On the beauty of black story(tellers)

Parents of black children do not have it easy. The world is an ugly place, but it saves its most brutal faces for black people. But even before all that, before our children learn of the violence, both casual and profound, that lies in their path, there are the awful silences. Children's stories, in print, … Continue reading On the beauty of black story(tellers)

Nolite te bastardes carborondurum: A Maternal Reading of The Handmaid’s Tale

In anticipation of the forthcoming Hulu dramatization, I reread Margaret Atwood's iconic dystopian, feminist text, The Handmaid's Tale.  Well, only sort of. I have a lot less time and a lot more toddler in my life than I did when I first read the book twelve years ago.  This time, I listened to the unabridged audiobook. … Continue reading Nolite te bastardes carborondurum: A Maternal Reading of The Handmaid’s Tale

Obliterated Places

    I’m a middle class black person who is married to a white person and who happens to live in a hopelessly unintegrated city (Cape Town).  It should therefore not surprise you to learn, reader, that I am often The Only Black Person in the Room.  It doesn’t often surprise me much, having lived … Continue reading Obliterated Places

The ‘I’ Word

There’s a word I’ve been religiously avoiding using in all my conversations, and writing about this experience, and the word is this: infertility.   I avoid it partly because our doctor is yet to use it to refer to either of us (medically, officially, you are only allowed to assign it after a couple have … Continue reading The ‘I’ Word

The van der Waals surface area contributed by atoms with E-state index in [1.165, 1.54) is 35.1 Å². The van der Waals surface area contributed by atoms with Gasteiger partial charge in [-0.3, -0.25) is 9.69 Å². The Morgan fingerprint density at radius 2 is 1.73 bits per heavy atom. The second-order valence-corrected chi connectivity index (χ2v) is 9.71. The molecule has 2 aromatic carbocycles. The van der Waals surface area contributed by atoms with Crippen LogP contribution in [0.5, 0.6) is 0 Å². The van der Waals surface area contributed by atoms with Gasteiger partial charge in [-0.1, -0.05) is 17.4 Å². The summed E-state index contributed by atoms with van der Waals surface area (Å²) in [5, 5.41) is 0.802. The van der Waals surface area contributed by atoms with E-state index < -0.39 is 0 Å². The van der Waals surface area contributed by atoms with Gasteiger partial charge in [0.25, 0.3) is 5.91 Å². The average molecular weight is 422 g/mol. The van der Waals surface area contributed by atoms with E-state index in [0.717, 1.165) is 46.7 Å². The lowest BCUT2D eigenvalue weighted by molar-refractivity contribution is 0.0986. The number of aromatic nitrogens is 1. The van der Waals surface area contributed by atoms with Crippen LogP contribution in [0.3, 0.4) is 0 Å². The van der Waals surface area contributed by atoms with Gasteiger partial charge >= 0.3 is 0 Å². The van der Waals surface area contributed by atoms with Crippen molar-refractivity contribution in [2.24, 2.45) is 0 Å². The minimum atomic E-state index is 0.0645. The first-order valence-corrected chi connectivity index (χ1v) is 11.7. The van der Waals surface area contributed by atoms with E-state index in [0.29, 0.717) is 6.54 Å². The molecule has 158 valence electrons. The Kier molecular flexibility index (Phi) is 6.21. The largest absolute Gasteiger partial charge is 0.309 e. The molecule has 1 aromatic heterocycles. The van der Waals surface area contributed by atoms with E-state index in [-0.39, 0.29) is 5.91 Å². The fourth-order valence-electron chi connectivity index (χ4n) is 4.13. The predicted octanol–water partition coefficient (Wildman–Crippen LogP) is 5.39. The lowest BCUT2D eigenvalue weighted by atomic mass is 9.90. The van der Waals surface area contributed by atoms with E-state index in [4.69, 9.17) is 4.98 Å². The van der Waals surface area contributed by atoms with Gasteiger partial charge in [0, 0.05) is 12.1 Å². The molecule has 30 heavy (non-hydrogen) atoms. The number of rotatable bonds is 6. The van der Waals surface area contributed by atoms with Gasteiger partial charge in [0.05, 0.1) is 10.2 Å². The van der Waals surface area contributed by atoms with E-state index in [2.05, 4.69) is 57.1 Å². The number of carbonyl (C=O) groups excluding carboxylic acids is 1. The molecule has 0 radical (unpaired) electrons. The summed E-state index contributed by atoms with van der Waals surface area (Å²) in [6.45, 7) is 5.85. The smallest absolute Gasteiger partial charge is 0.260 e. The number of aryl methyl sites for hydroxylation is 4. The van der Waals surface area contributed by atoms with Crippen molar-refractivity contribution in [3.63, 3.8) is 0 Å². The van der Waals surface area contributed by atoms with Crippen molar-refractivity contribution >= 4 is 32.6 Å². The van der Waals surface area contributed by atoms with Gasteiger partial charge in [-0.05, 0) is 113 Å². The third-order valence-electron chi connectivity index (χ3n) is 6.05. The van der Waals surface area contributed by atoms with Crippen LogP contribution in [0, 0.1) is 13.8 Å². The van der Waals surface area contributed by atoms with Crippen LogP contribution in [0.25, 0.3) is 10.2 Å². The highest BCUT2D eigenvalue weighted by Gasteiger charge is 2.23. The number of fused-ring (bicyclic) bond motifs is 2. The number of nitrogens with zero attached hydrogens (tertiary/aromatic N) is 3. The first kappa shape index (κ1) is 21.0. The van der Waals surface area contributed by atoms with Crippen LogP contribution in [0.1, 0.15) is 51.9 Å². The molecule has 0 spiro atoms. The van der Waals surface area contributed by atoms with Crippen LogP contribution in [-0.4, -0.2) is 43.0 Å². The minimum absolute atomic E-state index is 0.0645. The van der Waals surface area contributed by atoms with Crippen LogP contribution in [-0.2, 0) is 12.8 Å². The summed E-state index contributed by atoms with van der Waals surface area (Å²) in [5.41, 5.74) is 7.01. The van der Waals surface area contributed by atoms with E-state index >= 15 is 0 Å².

The Fear

By Rumbi http://www.youtube.com/watch?v=E0CazRHB0so A feminist shit-storm of epic proportions (is there any other kind?) ensued two weeks ago when Lily Allen released her clever, satirical video for her track Hard out Here. The video features, amongst other things, a medley of women, many black, dancing in the fashion we've become accustomed to in this age … Continue reading The Fear

Narrating Grief

“We tell ourselves stories in order to live...We look for the sermon in the suicide, for the social or moral lesson in the murder of five. We interpret what we see, select the most workable of the multiple choices. We live entirely, especially if we are writers, by the imposition of a narrative line upon … Continue reading Narrating Grief

The Politics of the Papacy: thoughts on Pope Francis

I am not a fan of the Catholic church. Between their sketchy history of protecting sex offenders who also happen to be priests, and their stubborn insistence on clinging to comically outdated, hardly helpful dogmatic interpretations of god's thoughts on abortion, gay people, women, birth control, I pretty much ignore whatever comes out of the … Continue reading The Politics of the Papacy: thoughts on Pope Francis

Steve Biko on Allies: Reflections on Masculinity Work

Two weeks ago, I attended an engaging discussion on gender-based violence and what is involved in the work of stopping it. At this event, one of the panelists raised the issue of masculinity work as a crucial part of this. I was intrigued: whilst this is not my first time at the masculinity rodeo, per … Continue reading Steve Biko on Allies: Reflections on Masculinity Work

Home Affairs

I officially became a South African citizen this morning. This bright, sunny spring morning, in a dull, grey bureaucrat's office, in the presence of said bureaucrat and an administrator who were both very kind and chatty (and who reminded me that I now was sworn to supporting Bafana Bafana no matter who they were playing, … Continue reading Home Affairs

Inventing Your Life’s Meaning: Advice from a cartoonist

Images by Gavin Aung Than, Words by Bill Watterson, borrowed from zenpencils.com  My husband sent me this cartoon by Gavin Aung Than.  It's been going around for the last few days but I only managed to get round to reading it today.  Than beautifully illustrates a speech given by Bill Watterson, the legend behind Calvin … Continue reading Inventing Your Life’s Meaning: Advice from a cartoonist